, , , , , ,

Residents share mixed feelings over state’s largest proposed renewable energy plant in Dane County

Utilities plan to spend $649M on Koshkonong Solar Energy Center

Badger Hollow solar farm
Invenergy has developed multiple solar projects in Wisconsin, including the 300-megawatt Badger Hollow Solar Farm. The first 150 megawatts of that project, pictured here, went online on Dec. 1, 2021. Invenergy is also the developer behind the Koshkonong Solar Energy Center in Dane County. Photo courtesy of Wisconsin Public Service

Multiple residents expressed concerns about aesthetics, safety, property values and the rural character of towns within Dane County where the state’s largest renewable energy plant would be built as part of public hearing Thursday night.

Meanwhile, other residents and groups touted the benefits the project would bring to landowners as utilities seek to transition away from fossil fuels in their power mix.

Utilities owned by Milwaukee-based WEC Energy Group and Madison Gas and Electric plan to spend $649 million to buy the 465-megawatt Koshkonong Solar Energy Center in Dane County.

Stay informed on the latest news

Sign up for WPR’s email newsletter.

This field is for validation purposes and should be left unchanged.

Invenergy, a Chicago-based developer, has contracted with landowners on around 4,600 acres for the roughly 2,300-acre solar array that would host 300 megawatts of solar, which is enough to power 60,000 homes. The project includes 165 megawatts of battery storage.

Multiple landowners said they would be surrounded on nearly all sides by the proposed Koshkonong solar project, including Nathan Lyle, who lives in Cambridge. He said a market analysis of his home showed they would see a 10 percent reduction in the sale price. But he said they had no intention of moving when they bought an old farm from their neighbors.

“We wanted to be in a farming community. We want it to be in a rural community, as well, as it’s still close and within driving distance of Madison and other places like that,” Lyle said. “That has changed. We understand that things change, but we are not in support as far as being owners of this project.”

Matt Johnson, field operations director for the Wisconsin Land and Liberty Coalition, defended Invenergy and its efforts to work with landowners on visual impacts of the project and respond to questions and concerns.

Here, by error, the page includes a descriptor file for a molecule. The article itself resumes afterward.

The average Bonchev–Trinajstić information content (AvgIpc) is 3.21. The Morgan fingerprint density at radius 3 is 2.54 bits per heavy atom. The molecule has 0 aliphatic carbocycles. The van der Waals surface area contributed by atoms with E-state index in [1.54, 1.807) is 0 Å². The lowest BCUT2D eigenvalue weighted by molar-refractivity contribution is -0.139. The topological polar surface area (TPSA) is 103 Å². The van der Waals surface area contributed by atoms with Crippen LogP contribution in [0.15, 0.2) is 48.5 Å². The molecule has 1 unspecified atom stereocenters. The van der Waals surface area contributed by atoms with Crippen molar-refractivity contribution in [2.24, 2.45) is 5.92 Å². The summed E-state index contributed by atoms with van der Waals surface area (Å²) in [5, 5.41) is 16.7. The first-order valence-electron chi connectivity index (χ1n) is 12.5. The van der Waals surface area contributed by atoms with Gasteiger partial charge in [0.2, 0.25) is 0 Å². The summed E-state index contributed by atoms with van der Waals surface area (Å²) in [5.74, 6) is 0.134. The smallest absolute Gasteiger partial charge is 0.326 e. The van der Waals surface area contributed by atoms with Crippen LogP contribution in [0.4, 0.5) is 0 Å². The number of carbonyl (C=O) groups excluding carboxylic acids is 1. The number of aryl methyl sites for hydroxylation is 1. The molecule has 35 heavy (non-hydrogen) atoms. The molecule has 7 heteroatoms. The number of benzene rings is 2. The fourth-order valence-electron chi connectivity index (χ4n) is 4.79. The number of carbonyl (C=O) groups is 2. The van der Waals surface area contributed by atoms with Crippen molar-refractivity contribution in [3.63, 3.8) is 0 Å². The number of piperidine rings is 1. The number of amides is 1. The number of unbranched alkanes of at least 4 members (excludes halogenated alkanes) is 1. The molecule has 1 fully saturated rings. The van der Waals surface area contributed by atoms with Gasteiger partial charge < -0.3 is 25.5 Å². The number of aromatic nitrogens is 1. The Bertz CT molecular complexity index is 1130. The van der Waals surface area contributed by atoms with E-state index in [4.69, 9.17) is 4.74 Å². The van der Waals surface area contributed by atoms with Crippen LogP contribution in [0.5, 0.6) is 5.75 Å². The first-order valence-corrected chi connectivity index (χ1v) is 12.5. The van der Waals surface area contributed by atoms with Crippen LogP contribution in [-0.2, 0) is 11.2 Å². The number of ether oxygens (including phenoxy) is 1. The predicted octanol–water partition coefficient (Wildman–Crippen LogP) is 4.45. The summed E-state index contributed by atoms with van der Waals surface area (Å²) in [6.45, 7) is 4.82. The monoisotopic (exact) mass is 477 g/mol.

He added that struggling farmers and landowners stand to benefit from land lease payments as part of the project.

“Farming is a difficult industry, as we see farms go out of business across the state. Families, they may have 10 or 20 percent of their family farmland in this project, and then continue growing crops, but then also essentially growing electricity,” Johnson said.

Sharon Lund, who lives in the town of Christiana, expressed concern about being so close to the project’s proposed power lines, battery energy storage system and solar panels that will run near her 170 year-old home. She would like Invenergy to adopt a 300-to-500-foot setback from her property.

“The reason being because we’re going to have the combination of solar panels and power lines,” Lund said. “We would like more protection from the energy company.”

Patrick Stoffel, who lives in Dane County, said he has solar panels on his home and hasn’t experienced any negative health effects.

“If you’re going to compare solar, then we have to compare it with like coal and with perhaps oil or nuclear power plants,” Stoffel said. “I’ve got to wonder which one of those is the least invasive. It has to be solar.”

Dan Litchfield, Invenergy’s vice president of renewable development, contended that solar projects like Koshkonong are low impact. He added that they’re designing the project with setbacks larger than what’s required in Dane County.

Invenergy has secured voluntary easements from landowners to place the solar arrays. Litchfield said they’re also extending benefits to nearby landowners.

“We’re offering payment to people to not build anything on their land. The setbacks are still the same,” he said. “We’re just trying to share the benefits more widely with all residents of the area.”

He declined to comment on the specifics of lease agreements with landowners, noting they have a maximum 50-year operating term. The project is expected to generate $1.2 million in tax revenues divided between Dane County and the towns of Christiana and Deerfield. The project would also create around 600 jobs in Wisconsin during peak construction.

If approved by regulators, Litchfield hopes they can begin construction late this year or early next spring.

Koshkonong Solar Energy Center has received the support of environmental and renewable energy groups, including Clean Wisconsin, Wisconsin Conservation Voters and RENEW Wisconsin. They argue the project would protect human health and the environment while helping the state transition away from the use of power plants that run on fossil fuels.

Both Madison Gas and Electric and WEC Energy Group have set goals to go carbon-neutral in line with Gov. Tony Evers’ goal for the state to produce carbon-free electricity by 2050. As part of those efforts, they’re taking steps to retire coal-fired power plants.

“We have a plan to close some of our older fossil fuel units, but we need energy to replace those units,” Brendan Conway, spokesperson for WEC Energy Group, said. “This is an important part of that.”

Steve Schultz, spokesperson for MGE, said in a statement that the Koshkonong Solar Energy Center will help the utility manage long-term expenses for customers by eliminating fuel costs.

“The Koshkonong Solar Energy Center builds on the progress we’ve already made increasing our use of renewable energy and reducing carbon emissions,” wrote Schultz.

The Public Service Commission is accepting written comments on the project until Monday.